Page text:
When I sat down over coffee with Aspen Hope Center Executive Director Michelle Muething last spring to talk about a possible story in Aspen Sojourner, I wasn’t sure where it would lead. Hundreds of nonprofits vie for funds and other support in the Roaring Fork Valley, and many of them ask me to run stories about their very admirable deeds. The biggest obstacles are finding enough room in the magazine and conveying these stories in a way that will capture your interest. I was prepared to tell Michelle a polite no for now.
But as we talked, I started to learn what the Hope Center really does. It’s much, much more than the suicide hotline I’d had in mind. Not only do Hope Center clinicians respond in person, right away, to people in any kind of mental health crisis, but they provide counseling and other types of support for as long as needed afterward.
What intrigued me most during our conversation was discussing the special challenges posed to mental health balance by living in a resort area. We’re all aware how social media can give us a warped perspective of what our lives seemingly lack in comparison to the fabulous posts we see from others. But being in Aspen adds a paradoxical twist: we’re supposed to be the ones with the fabulous lives in paradise; how come it doesn’t always feel that way?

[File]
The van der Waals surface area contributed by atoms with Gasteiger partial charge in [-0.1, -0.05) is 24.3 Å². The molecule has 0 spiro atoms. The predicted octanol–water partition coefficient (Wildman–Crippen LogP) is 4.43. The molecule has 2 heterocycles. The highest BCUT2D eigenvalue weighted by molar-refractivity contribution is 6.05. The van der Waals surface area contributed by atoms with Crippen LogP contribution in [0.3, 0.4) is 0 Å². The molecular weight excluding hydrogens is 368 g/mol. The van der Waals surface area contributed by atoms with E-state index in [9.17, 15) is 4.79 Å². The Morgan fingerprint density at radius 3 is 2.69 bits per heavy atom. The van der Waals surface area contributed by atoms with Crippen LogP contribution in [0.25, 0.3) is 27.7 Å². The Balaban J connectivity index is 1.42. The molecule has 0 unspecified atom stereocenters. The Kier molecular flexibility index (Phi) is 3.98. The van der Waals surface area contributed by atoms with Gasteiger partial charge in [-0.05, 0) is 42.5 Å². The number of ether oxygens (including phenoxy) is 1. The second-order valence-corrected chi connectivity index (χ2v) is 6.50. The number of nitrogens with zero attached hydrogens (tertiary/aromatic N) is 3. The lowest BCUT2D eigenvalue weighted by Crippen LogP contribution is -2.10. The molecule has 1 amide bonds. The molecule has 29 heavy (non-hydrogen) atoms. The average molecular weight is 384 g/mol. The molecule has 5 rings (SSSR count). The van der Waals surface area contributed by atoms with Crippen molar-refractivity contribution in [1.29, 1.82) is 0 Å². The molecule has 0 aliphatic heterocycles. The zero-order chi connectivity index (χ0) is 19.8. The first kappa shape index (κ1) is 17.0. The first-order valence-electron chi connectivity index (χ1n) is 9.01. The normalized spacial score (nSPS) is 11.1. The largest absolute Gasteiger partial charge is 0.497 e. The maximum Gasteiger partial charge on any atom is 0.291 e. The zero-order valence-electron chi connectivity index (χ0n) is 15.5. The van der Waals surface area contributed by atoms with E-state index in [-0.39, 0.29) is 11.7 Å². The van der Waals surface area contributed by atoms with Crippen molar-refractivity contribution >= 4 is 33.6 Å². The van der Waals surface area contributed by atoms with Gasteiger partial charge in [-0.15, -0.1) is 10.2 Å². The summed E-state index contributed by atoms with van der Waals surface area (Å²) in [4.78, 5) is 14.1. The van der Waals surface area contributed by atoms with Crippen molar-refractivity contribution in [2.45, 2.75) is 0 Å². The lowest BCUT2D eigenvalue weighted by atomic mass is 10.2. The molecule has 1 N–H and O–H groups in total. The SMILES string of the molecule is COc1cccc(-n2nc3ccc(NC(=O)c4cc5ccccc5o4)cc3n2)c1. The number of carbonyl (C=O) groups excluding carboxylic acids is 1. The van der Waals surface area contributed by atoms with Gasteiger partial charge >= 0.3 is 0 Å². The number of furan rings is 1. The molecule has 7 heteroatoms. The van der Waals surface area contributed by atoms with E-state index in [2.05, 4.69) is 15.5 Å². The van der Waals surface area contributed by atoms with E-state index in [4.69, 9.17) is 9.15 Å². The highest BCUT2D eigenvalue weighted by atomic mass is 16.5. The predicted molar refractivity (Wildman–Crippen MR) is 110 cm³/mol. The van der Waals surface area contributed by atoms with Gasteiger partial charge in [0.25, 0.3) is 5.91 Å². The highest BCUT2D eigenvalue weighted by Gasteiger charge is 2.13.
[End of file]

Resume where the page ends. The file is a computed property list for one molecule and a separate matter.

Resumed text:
Combine the pressure of that perception with other stressors in an absurdly wealthy ski town—working multiple jobs, maintaining money and status, overdoing the party scene—and it’s a wonder we aren’t all beating down the Hope Center’s doors.
And that’s the problem. More of us should be reaching out for help, whether to the Hope Center or other local resources. But the traditional stigma of doing so, compounded by the guilt or shame of struggling in the shadow of someone else’s vacation, holds back many.
What if, I asked Michelle, we could get some locals who had relied on the Hope Center to share personal accounts of their setbacks? Not only could we highlight the center’s important work, but we could also possibly help ease the reluctance of asking for help. Michelle agreed, and my initial “no” turned into an enthusiastic “yes.”
For the resulting feature that appears in this issue, contributing editor Amanda Rae beautifully captures the stories of several local residents who have found everything from solace to life-saving support from the Hope Center’s dedicated staff. I hope that reading these may encourage you to ask for help from friends, family, or an organization like the Hope Center if you feel the need or to lend an empathetic ear to someone in crisis. Especially, I’d like to thank those who so bravely and wholeheartedly shared their narratives with us. As one of them notes, “We all heal by hearing other people talk.”